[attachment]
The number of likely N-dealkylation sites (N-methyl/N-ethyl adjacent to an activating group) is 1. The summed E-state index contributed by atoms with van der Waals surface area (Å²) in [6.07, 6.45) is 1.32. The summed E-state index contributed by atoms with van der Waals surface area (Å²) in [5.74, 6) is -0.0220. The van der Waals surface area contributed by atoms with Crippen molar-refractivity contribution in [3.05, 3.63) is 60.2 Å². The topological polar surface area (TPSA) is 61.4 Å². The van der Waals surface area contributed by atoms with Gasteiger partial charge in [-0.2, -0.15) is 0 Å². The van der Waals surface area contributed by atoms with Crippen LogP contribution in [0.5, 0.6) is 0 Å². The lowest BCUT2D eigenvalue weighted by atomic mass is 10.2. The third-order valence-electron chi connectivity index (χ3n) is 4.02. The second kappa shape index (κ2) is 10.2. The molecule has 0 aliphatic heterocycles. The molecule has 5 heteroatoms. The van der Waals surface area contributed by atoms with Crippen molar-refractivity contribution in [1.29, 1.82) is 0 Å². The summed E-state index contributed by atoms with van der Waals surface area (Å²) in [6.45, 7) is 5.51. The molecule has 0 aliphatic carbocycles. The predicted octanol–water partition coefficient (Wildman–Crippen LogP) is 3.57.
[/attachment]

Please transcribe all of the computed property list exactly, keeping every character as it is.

The number of likely N-dealkylation sites (N-methyl/N-ethyl adjacent to an activating group) is 1. The summed E-state index contributed by atoms with van der Waals surface area (Å²) in [6.07, 6.45) is 1.32. The summed E-state index contributed by atoms with van der Waals surface area (Å²) in [5.74, 6) is -0.0220. The van der Waals surface area contributed by atoms with Crippen molar-refractivity contribution in [3.05, 3.63) is 60.2 Å². The topological polar surface area (TPSA) is 61.4 Å². The van der Waals surface area contributed by atoms with Gasteiger partial charge in [-0.2, -0.15) is 0 Å². The van der Waals surface area contributed by atoms with Crippen LogP contribution in [0.5, 0.6) is 0 Å². The lowest BCUT2D eigenvalue weighted by atomic mass is 10.2. The third-order valence-electron chi connectivity index (χ3n) is 4.02. The second kappa shape index (κ2) is 10.2. The molecule has 0 aliphatic heterocycles. The molecule has 5 heteroatoms. The van der Waals surface area contributed by atoms with Crippen molar-refractivity contribution in [1.29, 1.82) is 0 Å². The summed E-state index contributed by atoms with van der Waals surface area (Å²) in [6.45, 7) is 5.51. The molecule has 0 aliphatic carbocycles. The predicted octanol–water partition coefficient (Wildman–Crippen LogP) is 3.57.